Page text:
28 Feb 2013
Harris's argument is very weak. It is obvious that "all the myriad factors of our environment" limit our choice. For example, we can't fly by flapping our arms, no matter how much we might like to. Similarly, we can't choose our bodily wants. Even the thoughts that occur to us are at least to a large extent determined by the physiology of our brains. None of this is seriously disputed: our decisions are undeniably "limited." But this is not the same thing as saying that THERE IS NO FREE WILL. To prove THAT, one must show that every psychological phenomenon is completely determined by physical or other forces, and that's not something anyone has ever managed to do. (No one *to the best of my knowledge* -- but if someone had done it, Harris would surely make use of it and make a much stronger argument.)
Unfortunately, I can make no sense of Bynum's reply at all. How can a "merely material construct," in the ordinary sense of these words, have any perception at all? If human beings were "merely material constructs," like statues, then talking about "will" would be absurd to begin with. The difference between men and statues is that men have inner lives; not even Harris denies that. (If having consciousness is compatible with Bynum's definition of a merely material construct, then one would have to know what that definition is before one could follow the argument.) Then Bynum states that human beings "act" on "spiritual value." But it would seem that, in order to "act" at all -- to be an actor -- you have to have a will. If you have no will, as Harris believes, you are only seemingly acting, while in fact you are being compelled by external forces. If you assume that human beings "act" you are begging the question. The same criticism applies to the numerous statements about men making decisions and distinctions, which are only special kinds of acts. Perhaps there is something that can be called a "spiritual realm" where human beings act freely, but by assuming it you are not refuting Harris but only contradicting him. Failing to give a cogent argument for the existence of free will, the article quickly degenerates into religious mysticism.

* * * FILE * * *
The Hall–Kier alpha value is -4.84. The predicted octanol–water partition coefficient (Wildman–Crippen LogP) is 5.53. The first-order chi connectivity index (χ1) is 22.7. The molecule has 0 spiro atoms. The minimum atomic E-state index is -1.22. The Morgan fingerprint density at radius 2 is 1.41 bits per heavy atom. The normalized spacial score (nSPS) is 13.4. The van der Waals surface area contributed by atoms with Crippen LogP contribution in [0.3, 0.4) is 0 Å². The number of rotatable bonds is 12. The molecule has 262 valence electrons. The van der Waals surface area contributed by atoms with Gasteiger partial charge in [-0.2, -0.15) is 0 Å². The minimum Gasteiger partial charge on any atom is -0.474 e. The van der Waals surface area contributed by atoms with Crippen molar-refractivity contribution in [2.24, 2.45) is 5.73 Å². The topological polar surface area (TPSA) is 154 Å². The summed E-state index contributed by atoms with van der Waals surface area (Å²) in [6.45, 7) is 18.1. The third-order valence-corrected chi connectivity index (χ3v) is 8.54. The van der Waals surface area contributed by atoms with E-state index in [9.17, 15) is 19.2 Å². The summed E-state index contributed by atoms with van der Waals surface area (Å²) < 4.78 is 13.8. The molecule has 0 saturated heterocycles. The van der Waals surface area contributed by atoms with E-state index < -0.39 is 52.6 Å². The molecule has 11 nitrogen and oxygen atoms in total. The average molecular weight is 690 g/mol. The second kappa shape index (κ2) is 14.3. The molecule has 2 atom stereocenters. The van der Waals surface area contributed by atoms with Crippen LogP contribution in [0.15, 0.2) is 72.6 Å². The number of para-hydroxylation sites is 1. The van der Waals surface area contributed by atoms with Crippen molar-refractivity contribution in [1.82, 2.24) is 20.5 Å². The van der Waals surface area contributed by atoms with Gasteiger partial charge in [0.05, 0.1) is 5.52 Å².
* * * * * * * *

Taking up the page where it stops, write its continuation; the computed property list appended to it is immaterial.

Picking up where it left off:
I think these errors come from failing to distinguish the two questions of determinism and materialism. Bynum notices that strict materialism or "physicalism" fails to account for phenomena for which we have the most direct evidence of all, those of the mind, and she hastily concludes from this that determinism must be false. But determinism doesn't logically depend on strict materialism.
1 Mar 2013
I didn't mean this piece to be a specific refutation of Harris. I simply thought that in regards to free will there are aspects which have not been addressed. 1) God must be self-limited as evidenced in the very nature of reality. For if God were all-absolute, there would be nothing else. Space and time are the precursors to creation and they are limiting factors. 2) God self-limits to allow free will as evidenced in our every day spiritual experience and the demonstration of God's nature by Jesus. I don't think that line of reasoning is particularly mystical. It's just observation.
8 Mar 2013
g murphy donovan
Good get, Rebecca. The persistence of 'free will' skeptics has always been a mystery to me. If there is no free will, dare we say 'choice,' how can we rationalize lawyers, courts, or personal responsibility? Free will is the basis for the entire cannon of common law. If we are not free to choose, we are living in a house of cards.
8 Mar 2013
Assuming God is good, along with granting us free will, He must have also demanded of us to gain wisdom and courage to resist evil -- our neglect in correcting/preventing the abuse of innocent 'others' is an evil too.
To speak of 'others' is to miss recognizing that we are one -- in being created in the image of God. Therefore we are obligated to behave in a manner recognizing this oneness; even when we wisely restrain evildoers.